Errant shell puts US military's lessons learned in Korea to the test
South Korea views the United States more favorably than almost every other country in the world, but history has proven that such goodwill is conditional.
In 2002, a U.S. Army armored vehicle driving on a road in Yangju struck and killed two South Korean girls. As much as the incident itself, the Army’s perceived indifference led to nationwide protests, influenced national elections and left a majority of the country viewing the U.S. unfavorably, according to a Pew Global Attitudes survey released the following year.
The Army’s shift to an “apologize first and determine the details later” approach is one legacy of that 2002 tragedy, when officials generally declined comment while the investigation proceeded.
Flash forward to March 29, when a 105mm training round punctured a roof and ricocheted into a field in a village near the sprawling Rodriguez Range complex, about 15 miles from Korea’s Demilitarized Zone.
Within hours, a two-star general went to the village to make amends, 8th Army officials told Stars and Stripes. The Army cut a check for the homeowner’s inconvenience on the spot, while South Korean soldiers fixed the roof.
Military officials emphasize a long list of safety procedures at Rodriguez Range. Nevertheless, incidents have occurred there periodically over decades, according to local officials.
Although none of the more recent incidents has caused any deaths, the question remains: If another Yangju-type tragedy occurred, would the U.S. face the same severe backlash?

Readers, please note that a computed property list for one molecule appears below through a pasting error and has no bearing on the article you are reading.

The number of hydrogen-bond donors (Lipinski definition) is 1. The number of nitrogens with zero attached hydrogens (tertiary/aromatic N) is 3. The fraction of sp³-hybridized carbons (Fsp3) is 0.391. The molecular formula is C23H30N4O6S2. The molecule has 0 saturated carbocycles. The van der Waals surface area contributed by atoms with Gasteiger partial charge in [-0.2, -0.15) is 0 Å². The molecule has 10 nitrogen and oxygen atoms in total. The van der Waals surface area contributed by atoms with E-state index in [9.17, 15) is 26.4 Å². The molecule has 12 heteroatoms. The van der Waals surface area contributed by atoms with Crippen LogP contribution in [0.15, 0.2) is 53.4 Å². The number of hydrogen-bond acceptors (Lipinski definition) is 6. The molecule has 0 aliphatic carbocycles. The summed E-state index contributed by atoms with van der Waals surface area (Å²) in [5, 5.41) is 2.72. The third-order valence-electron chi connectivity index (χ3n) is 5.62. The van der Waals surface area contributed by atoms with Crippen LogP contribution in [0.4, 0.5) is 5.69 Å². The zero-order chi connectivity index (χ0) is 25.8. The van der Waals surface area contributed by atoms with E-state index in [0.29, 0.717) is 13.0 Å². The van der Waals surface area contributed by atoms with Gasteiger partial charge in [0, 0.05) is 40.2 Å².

“There is such explosive power if the U.S. attitude ignores South Korean [opinion],” said Kim Joon-hyung, an international politics professor at Handong Global University in Pohang.
However, Kim and others don’t think the U.S. would make that mistake again.
“I really don’t think there would be a repeat of a 2002-type event,” said Moon Chung-in, a Yonsei University political science professor. “It was a total lack of sensitivity on the part of the U.S. command that fueled the discontent with American forces. American commanders in South Korea have been very attentive afterward.”
South Korea’s importance to the U.S. as an ally has grown in recent years, as tensions have increased in the region.
Meanwhile, North Korea’s increased belligerence since 2002 — which has included shelling a South Korean island and sinking a South Korean navy ship — has proven the value of the U.S. alliance to South Koreans.
Last year, 82 percent of South Koreans viewed the U.S favorably, according to the Pew survey.
Those figures would be expected to fall if a U.S. military training incident resulted in South Korean deaths, but analysts don’t think U.S. support would collapse so readily.
Attitudes differ among residents living near the Rodriguez Range, which encompasses 3,390 acres in South Korea’s Gyeonggi province.
Before last month’s errant round, residents had planned a demonstration over noise and other incidents.
The potential for tragedy near Rodriguez Range was demonstrated in 1980, when nine residents working as security guards died on their way home after picking up shells that exploded, according to news accounts. At that time, South Korea’s authoritarian government left little room for protest.
Kim Young-woo, a Pocheon lawmaker who represents the nearby residents, said he hoped the military would conduct a thorough investigation of the most recent incident and prevent others.
“We go through shooting training for winning wars and keeping peace on the Korean peninsula,” Kim said. “Unnecessary accidents should not become diplomatic issues, should they?
“If someone is killed by fallen bullets or shells around the Rodriguez firing range, the situation could become lethal to the U.S.-South Korea alliance.”
The Army is conducting an investigation into the incident and will discuss the results with the community near the range upon completion, Army officials said last week.
Stars and Stripes reporter Yoo Kyong Chang contributed to this report.